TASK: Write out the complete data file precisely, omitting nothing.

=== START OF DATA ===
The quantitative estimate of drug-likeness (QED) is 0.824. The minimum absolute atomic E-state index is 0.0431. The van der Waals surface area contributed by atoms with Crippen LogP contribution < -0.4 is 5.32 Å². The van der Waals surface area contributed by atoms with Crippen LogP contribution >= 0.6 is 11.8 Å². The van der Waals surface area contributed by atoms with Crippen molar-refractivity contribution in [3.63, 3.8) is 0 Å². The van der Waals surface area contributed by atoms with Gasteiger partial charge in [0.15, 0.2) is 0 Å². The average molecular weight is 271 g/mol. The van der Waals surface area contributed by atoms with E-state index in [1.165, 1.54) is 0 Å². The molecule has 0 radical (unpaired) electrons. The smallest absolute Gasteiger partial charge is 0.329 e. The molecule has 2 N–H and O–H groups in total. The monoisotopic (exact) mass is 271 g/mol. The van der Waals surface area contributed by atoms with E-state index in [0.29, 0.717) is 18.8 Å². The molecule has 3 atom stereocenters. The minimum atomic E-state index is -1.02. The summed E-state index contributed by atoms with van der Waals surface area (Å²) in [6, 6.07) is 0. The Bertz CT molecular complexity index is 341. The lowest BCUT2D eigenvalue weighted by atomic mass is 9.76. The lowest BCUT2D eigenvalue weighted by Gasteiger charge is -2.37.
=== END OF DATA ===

The quantitative estimate of drug-likeness (QED) is 0.824. The minimum absolute atomic E-state index is 0.0431. The van der Waals surface area contributed by atoms with Crippen LogP contribution < -0.4 is 5.32 Å². The van der Waals surface area contributed by atoms with Crippen LogP contribution >= 0.6 is 11.8 Å². The van der Waals surface area contributed by atoms with Crippen molar-refractivity contribution in [3.63, 3.8) is 0 Å². The van der Waals surface area contributed by atoms with Gasteiger partial charge in [0.15, 0.2) is 0 Å². The average molecular weight is 271 g/mol. The van der Waals surface area contributed by atoms with E-state index in [1.165, 1.54) is 0 Å². The molecule has 0 radical (unpaired) electrons. The smallest absolute Gasteiger partial charge is 0.329 e. The molecule has 2 N–H and O–H groups in total. The monoisotopic (exact) mass is 271 g/mol. The van der Waals surface area contributed by atoms with E-state index in [0.29, 0.717) is 18.8 Å². The molecule has 3 atom stereocenters. The minimum atomic E-state index is -1.02. The summed E-state index contributed by atoms with van der Waals surface area (Å²) in [6, 6.07) is 0. The Bertz CT molecular complexity index is 341. The lowest BCUT2D eigenvalue weighted by atomic mass is 9.76. The lowest BCUT2D eigenvalue weighted by Gasteiger charge is -2.37.